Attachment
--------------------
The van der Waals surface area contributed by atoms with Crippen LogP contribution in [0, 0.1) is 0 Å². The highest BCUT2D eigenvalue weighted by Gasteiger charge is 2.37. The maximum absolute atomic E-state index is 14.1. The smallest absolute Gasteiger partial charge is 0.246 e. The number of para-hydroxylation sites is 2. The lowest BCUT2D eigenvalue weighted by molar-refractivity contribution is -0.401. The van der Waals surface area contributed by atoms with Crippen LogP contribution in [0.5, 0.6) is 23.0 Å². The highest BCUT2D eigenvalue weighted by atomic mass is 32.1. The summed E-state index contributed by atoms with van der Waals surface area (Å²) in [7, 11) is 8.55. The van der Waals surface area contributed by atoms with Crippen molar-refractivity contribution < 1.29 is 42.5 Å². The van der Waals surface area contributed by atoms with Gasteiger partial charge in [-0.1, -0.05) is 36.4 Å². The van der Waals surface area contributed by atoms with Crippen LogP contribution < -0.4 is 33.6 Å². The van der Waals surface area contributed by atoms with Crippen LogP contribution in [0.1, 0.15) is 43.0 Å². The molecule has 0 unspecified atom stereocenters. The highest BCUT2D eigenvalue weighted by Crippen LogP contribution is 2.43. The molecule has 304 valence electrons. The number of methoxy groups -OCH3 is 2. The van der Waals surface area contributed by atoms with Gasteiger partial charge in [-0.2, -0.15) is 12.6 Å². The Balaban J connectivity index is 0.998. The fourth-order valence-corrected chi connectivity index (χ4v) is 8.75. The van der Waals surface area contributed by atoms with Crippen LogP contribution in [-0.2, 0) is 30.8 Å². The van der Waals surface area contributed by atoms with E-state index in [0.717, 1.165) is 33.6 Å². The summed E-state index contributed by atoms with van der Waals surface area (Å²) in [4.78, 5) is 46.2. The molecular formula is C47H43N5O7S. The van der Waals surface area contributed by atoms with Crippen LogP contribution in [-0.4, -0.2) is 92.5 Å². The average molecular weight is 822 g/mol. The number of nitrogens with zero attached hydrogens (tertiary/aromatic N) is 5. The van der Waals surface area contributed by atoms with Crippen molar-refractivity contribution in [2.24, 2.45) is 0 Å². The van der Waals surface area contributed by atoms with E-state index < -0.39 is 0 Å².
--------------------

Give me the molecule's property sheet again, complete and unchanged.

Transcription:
The van der Waals surface area contributed by atoms with Crippen LogP contribution in [0, 0.1) is 0 Å². The highest BCUT2D eigenvalue weighted by Gasteiger charge is 2.37. The maximum absolute atomic E-state index is 14.1. The smallest absolute Gasteiger partial charge is 0.246 e. The number of para-hydroxylation sites is 2. The lowest BCUT2D eigenvalue weighted by molar-refractivity contribution is -0.401. The van der Waals surface area contributed by atoms with Crippen LogP contribution in [0.5, 0.6) is 23.0 Å². The highest BCUT2D eigenvalue weighted by atomic mass is 32.1. The summed E-state index contributed by atoms with van der Waals surface area (Å²) in [7, 11) is 8.55. The van der Waals surface area contributed by atoms with Crippen molar-refractivity contribution < 1.29 is 42.5 Å². The van der Waals surface area contributed by atoms with Gasteiger partial charge in [-0.1, -0.05) is 36.4 Å². The van der Waals surface area contributed by atoms with Crippen LogP contribution < -0.4 is 33.6 Å². The van der Waals surface area contributed by atoms with Crippen LogP contribution in [0.1, 0.15) is 43.0 Å². The molecule has 0 unspecified atom stereocenters. The highest BCUT2D eigenvalue weighted by Crippen LogP contribution is 2.43. The molecule has 304 valence electrons. The number of methoxy groups -OCH3 is 2. The van der Waals surface area contributed by atoms with Gasteiger partial charge in [-0.2, -0.15) is 12.6 Å². The Balaban J connectivity index is 0.998. The fourth-order valence-corrected chi connectivity index (χ4v) is 8.75. The van der Waals surface area contributed by atoms with Crippen LogP contribution in [-0.2, 0) is 30.8 Å². The van der Waals surface area contributed by atoms with E-state index in [0.717, 1.165) is 33.6 Å². The summed E-state index contributed by atoms with van der Waals surface area (Å²) in [4.78, 5) is 46.2. The molecular formula is C47H43N5O7S. The van der Waals surface area contributed by atoms with Crippen LogP contribution in [-0.4, -0.2) is 92.5 Å². The average molecular weight is 822 g/mol. The number of nitrogens with zero attached hydrogens (tertiary/aromatic N) is 5. The van der Waals surface area contributed by atoms with Crippen molar-refractivity contribution in [2.24, 2.45) is 0 Å². The van der Waals surface area contributed by atoms with E-state index < -0.39 is 0 Å².